As the other two-legged Tansley of the Tansley Travels blog family and the only one currently working in Fiji, you can imagine I work quite a bit, and am often away. So much so, that this is my first ever entry since S started documenting our time overseas almost a year ago.
I’m currently typing this up from a ‘liveable’ shipping container on the western end of the island of Vanua Levu, in an area known locally as Wairiki. For most of my time here so far, the island of Vanua Levu is my most frequented when travelling away from the main island for work. It is the second largest island in Fiji, while far less populated than Viti Levu, it is dominated by the sugar cane and forestry industries and developing fast. Ten years ago there wasn’t a fully sealed highway from one end of Vanua Levu to the other, and now there is one of the smoothest (and emptiest) highways in Fiji.
My biggest source of work here is a local company that stockpiles the harvested pine logs from the forestry industry and turns them into woodchip in a mill, this is then stockpiled and exported for paper pulping. Feeding the mill and powering it is a fleet of eight Caterpillar machines which includes two large generators, each one capable of providing 2.1 megawatts of power at full load. To put that into house hold terms, if you lined up one thousand kettles and one thousand toasters on a fictitious power board and turned them all on at exactly the same time, that’s how much power this generator can make at full capacity. The engine is a V-16 requiring four hundred litres of oil at an oil change, and its all squeezed into a 40 foot shipping container. It takes a lot of power to turn a twelve metre log into, well, sawdust. Big chunky sawdust bits.
Anyway, I digress. Coming here for a trip is usually done to service the entire fleet in one go, repair any breakdowns (often) and carry out what best passes as preventative maintenance where customer’s budgets allow. I get up at about 3:30am and drive to catch a ferry from Viti Levu to Vanua Levu, taking my service vehicle with me so I have as much tooling as possible (sometimes I fly with as much tooling as a toolbag and my backpack can carry). All up between driving and the boat ride it takes me nearly 8 hours just to get to site, and then I work the rest of the day and pass out some time after dinner and a quick call home.
A common occurrence in Fiji is, when it comes to spending money the top brass of companies often have deep pockets and short arms where machine maintenance is concerned – until the machine doesn’t work. It’s what keeps me so busy here in Fiji, and as such means that a visit here is often scheduled to take 5-7 days, but usually means stay till the work is done or you run out of parts to keep things going. I’ve been here since Tuesday 22 August, and expect to be home this coming Wednesday (subject to change, parts warranty only and consult your doctor if pain persists). I stay on site in a house built by the company, it’s a timber building which is mostly just a shower block and one large dining/kitchen area with 5 or so shipping containers under an awning off to one side for the site manager (who lives here full-time) and accommodation for working visitors such as myself. It ain’t the Ritz Carlton but it gets the job done.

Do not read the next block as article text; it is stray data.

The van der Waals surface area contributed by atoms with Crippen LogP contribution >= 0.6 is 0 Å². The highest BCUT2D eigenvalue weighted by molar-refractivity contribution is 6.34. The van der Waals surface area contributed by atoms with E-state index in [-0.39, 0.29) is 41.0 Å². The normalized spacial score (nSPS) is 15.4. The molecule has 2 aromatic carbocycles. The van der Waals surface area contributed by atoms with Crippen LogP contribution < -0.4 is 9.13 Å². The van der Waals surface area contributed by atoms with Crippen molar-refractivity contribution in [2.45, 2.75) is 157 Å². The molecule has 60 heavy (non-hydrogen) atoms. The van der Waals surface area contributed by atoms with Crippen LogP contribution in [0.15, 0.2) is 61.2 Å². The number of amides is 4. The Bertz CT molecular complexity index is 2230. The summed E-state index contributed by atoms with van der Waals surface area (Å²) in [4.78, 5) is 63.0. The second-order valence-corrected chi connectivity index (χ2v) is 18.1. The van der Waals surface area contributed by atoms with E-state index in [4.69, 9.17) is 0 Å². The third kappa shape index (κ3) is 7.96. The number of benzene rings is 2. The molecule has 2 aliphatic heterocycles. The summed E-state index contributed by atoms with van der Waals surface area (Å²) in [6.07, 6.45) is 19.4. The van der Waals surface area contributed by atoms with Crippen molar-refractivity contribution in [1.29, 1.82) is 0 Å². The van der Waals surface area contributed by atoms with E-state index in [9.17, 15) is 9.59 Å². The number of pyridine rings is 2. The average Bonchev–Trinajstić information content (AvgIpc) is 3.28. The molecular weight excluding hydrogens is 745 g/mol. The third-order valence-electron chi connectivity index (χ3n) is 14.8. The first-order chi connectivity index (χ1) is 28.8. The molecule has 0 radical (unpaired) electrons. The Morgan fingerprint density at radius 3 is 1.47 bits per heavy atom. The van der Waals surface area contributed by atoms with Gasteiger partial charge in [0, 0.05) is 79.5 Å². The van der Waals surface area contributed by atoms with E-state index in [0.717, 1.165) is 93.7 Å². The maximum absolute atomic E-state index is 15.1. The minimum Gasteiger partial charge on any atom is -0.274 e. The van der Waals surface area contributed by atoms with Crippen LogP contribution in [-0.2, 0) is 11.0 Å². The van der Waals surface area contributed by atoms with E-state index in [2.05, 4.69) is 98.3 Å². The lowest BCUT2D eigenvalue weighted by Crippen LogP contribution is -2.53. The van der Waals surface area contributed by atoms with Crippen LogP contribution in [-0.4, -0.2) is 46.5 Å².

While I plug away until the work is done, S is left to fend for herself and do whatever the ‘Real expat housewives’ do. I assure you most days it isn’t as glamorous as the instagram account would have you believe, since I am often working too much S carries out much of the mundane legwork things during the day such as paying bills – something you mostly have to do in person here in Fiji. Paying things online and via b-pay just hasn’t really caught on yet, like fast internet. In between keeping our highly energetic dog out of mischief S actually does most of the legwork required to keep a household ticking away that you don’t really notice needs to be done because in Australia its so easy to get it done from the comfort of your own home.
I don’t enjoy being away from home all that much but as you may have guessed I do often get spoilt with the travel for work and see some amazing places. In one year I have seen more of Fiji than some Fijians get to see in their lifetime. Coming to Vanua Levu has been a favourite ever since the first trip over here, the island has two major towns and outside of that it appears almost untouched in some places. On the northern side and down towards the western end, it can be hot and often dry. I have seen areas that would make you think you were in central Queensland after a rainless winter, and then within a hundred kilometres and on the other side of the island it changes to mountains and jungles. All on an island maybe 3 times the size of Fraser island.
The perk of this particular work location, far flung though it is, is a private wharf belonging to the company for loading the woodchip into bulk cargo ships. I’m never here when a ship is, and because the wharf is private the local villagers and those with small boats don’t have access either by land or sea due to a marked exclusion zone. The net result of this is a reef with quite a healthy marine life and some great fishing opportunities, though I’m more interested in getting in with a mask and snorkel to explore and see it all up close. On days like last Saturday morning, the weather is absolutely perfect and the tide is just right; work is put on hold for an hour and a brief break is taken from the busting of knuckles and getting oily and greasy in favour of getting in the water and face to face with hopefully everything else swimming about down there (except the 6 foot barracuda that lives under the wharf).
Alas, I waffle too much, but I may threaten to do another post in future.